I hadn’t even been a quote-unquote design thinker for a full week before my alma mater contacted me.
I’d just finished basking in the glory of my first social media post as a full-fledged graduate student. And not just a grad student–but an Emerging Media Design and Development grad student…whatever that meant.
All I knew on my first day of grad school was that I was in the right place. I knew I didn’t want to focus on what I’d been doing in my undergraduate career. Hiding behind a camera or the task bar of an Adobe editor had its charms, but it was too lonely for me. I needed interaction. I needed flesh and blood.
I needed to learn design thinking.
And apparently, I wasn’t the only one who wanted to learn, too. Because shortly after I posted on social media that I’d started design thinking school, I got a private Facebook message from an old middle school teacher of mine.
I was delighted to hear from Mr. V after all of these years, and apparently, my teacher was glad he’d found my post. Turned out that the very school I graduated from nearly a decade earlier, The Hasten Hebrew Academy of Indianapolis, needed some design thinking advice.
According to Mr. V, he and a handful of my other fondly-remembered teachers attended a design thinking workshop over the summer, where they determined that they were going to work toward revamping their existing Holocaust museum.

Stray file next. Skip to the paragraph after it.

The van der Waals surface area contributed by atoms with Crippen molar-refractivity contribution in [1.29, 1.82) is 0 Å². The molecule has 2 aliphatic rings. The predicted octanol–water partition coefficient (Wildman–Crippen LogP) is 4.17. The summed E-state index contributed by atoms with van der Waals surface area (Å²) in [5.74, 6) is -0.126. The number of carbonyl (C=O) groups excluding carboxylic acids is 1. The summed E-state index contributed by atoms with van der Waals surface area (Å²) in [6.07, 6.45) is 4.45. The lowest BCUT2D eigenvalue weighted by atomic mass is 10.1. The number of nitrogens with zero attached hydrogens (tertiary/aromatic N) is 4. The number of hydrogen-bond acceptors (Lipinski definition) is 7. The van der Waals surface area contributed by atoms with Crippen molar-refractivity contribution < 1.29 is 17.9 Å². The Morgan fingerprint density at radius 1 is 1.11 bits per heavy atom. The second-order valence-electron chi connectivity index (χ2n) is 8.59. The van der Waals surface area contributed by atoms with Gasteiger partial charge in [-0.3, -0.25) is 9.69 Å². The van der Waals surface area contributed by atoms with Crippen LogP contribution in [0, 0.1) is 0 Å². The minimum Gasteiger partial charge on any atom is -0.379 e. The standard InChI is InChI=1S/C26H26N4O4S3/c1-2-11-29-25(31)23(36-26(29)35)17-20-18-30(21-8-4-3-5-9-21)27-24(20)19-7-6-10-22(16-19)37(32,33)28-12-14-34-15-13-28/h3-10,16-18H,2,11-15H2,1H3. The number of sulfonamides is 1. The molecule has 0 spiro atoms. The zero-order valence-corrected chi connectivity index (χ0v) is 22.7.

This was news to me–I didn’t even know that there was a museum located inside of the school boundaries. At the time of Mr. V’s message, I had to put the advice-giving on hold, as I’d barely even began my graduate education at that point. But within a few weeks, he and I were on a conference call with the rest of the interested HHAI teachers, everyone eager to soak up what I had to offer.
In all honesty, I still didn’t have much, yet. But I was able to confirm the five steps of design thinking for them, along with the promise that I would confer with a professor or two about the giant project that was becoming the revitalizing of a Holocaust museum.
It turned out that I never even needed to ask my professor for help because he presented a semester-long project idea to the class in which we would construct a “game plan” for a theoretical transmedia (cross-platform storytelling) story world–which just so happened to fit the needs of the Holocaust museum perfectly.
Thus, I got to work. (To Be Continued…)